UCL Department of Science and Technology Studies


Sozudogru, Erman


Mr Sozudogru is STS Teaching Fellow in Philosophy of Science.


In my research, I demonstrate diversity by combining History and Philosophy of Science and Science and Technology Studies approaches to understand how scientific practices are organised to achieve particular aims. Furthermore, I provide an in-depth analysis of the current philosophical literature on epistemic pluralism and provide an epistemic thesis on how scientific accounts of the world must be understood with respect to the broader context in which they are developed.

For more information, visit www.ermansozudogru.com

Past education

  • MSc Science, Technology, Medicine and Society - London Centre for History of Science, Technology and Medicine, Imperial College London (2012-2013)
  • BSc (Hons): Biological Chemistry and Drug Discovery - College of Life Sciences, University of Dundee (2007-2012)

Past research experience

  • Internship (2010-2011) at Merck KGaA, Medicinal Chemistry Department in Darmstadt, Germany.
  • Summer placement at Nucleic Acids Research Group, School of Life Sciences, University of Dundee, UK
  • Summer Placement at Thalassaemia Laboratory Dr Burhan Nalbantoğlu State Hospital, Nicosia, Cyprus


Recorded 'Challenging Neglect' podcast with Samantha Vanderslott. Challenging Neglect is a podcast series exploring neglected tropical diseases from different perspectives. There has been an increasing interest in these diseases – endemic in the poorest regions of the world – in various fields. The purpose of this podcast is to take a step further in the discourse. In addition to podcasts, we organised two workshops with panels of experts furthering the discussion on Neglected Tropical Diseases. For more information http://challengingneglect.com

PhD Research

In my thesis, I give a philosophical account of pluralities in scientific inquiry. The pluralist argument I present in my work is the rejection of the monist assumption that the aim of science is to provide a single, complete and coherent account of phenomena. Instead, I argue that monist assumptions must be challenged and replaced with the following pluralist tenets: there are multiple aims in science; different approaches have distinct aims, focusing on different aspects of phenomena; and each account is particular to the specific questions and aims of an approach.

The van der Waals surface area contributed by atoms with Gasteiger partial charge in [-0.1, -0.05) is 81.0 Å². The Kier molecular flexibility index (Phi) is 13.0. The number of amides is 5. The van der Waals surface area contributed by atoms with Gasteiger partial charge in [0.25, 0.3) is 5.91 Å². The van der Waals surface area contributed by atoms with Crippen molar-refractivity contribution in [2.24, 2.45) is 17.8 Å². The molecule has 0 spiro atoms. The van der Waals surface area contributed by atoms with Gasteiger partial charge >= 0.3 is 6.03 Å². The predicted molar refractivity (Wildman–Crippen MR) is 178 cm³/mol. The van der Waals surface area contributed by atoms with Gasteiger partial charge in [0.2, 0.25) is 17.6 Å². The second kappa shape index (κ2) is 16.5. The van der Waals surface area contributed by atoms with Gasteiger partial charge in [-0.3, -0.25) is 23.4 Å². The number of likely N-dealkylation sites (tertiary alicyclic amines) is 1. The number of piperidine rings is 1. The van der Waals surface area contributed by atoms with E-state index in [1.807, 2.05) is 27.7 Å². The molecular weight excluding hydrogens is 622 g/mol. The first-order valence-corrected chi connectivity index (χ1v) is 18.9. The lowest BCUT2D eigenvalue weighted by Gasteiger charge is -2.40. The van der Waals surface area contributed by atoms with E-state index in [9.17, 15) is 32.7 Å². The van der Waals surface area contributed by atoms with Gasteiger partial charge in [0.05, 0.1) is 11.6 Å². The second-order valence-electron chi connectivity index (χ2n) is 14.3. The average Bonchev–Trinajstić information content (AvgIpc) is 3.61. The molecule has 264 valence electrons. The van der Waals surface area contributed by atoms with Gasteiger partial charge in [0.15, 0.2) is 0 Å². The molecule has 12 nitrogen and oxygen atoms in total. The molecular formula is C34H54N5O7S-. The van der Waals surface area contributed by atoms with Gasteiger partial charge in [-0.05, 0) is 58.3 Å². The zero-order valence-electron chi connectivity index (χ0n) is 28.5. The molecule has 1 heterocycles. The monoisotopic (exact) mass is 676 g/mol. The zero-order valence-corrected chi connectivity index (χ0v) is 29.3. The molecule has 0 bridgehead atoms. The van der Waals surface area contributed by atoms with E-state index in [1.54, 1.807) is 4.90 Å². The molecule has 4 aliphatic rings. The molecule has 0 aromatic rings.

In my Ph.D. thesis I focus on current efforts of the World Health Organisation to eliminate Human African Trypanosomiasis – in particular, the development of new anti-parasitic drugs. I argue that drug discovery and development requires a plurality of approaches, each focusing on different aspects of phenomena. The pluralist argument I present here is normative in the sense that scientific inquiry ought to be pluralist (instead of monistic), in which a multiplicity of accounts and approaches is necessary to explain and explore different aspects of phenomena. Moreover, I argue that the plurality of approaches and accounts employed to achieve a certain aim is bounded by pragmatic values. I argue that pragmatic values determine the best way to achieve a specific aim within the broader socio-economic and political context of scientific inquiry. In my thesis, I argue that the extent of plurality in scientific practices involved in developing new drugs to eliminate HAT must be understood with respect to the pragmatic values that define the best way to eliminate HAT in its current socio-economic and political context.

In my thesis, I provide a normative argument for pluralism, challenging monist assumptions about scientific practices and their aims. Moreover, I provide a pragmatic framework within which to understand and explain the extent of pluralities in scientific practices.


  • “Uncertainty in drug discovery: strategies, heuristics and technologies”, Erman Sozudogru, Brendan Clarke, in Uncertainty in Pharmacology ed. Barbra Osimani and Adam La Caze (Forthcoming)
  • EPR Distance Measurements in Deuterated Proteins, Ward, Bowman, Sozudogru, El-Mkami, Owen-Hughes, Norman, Journal of Magnetic Resonance, Volume 207, Issue 1, November 2010, pp. 164-167 http://dx.doi.org/10.1016/j.jmr.2010.08.002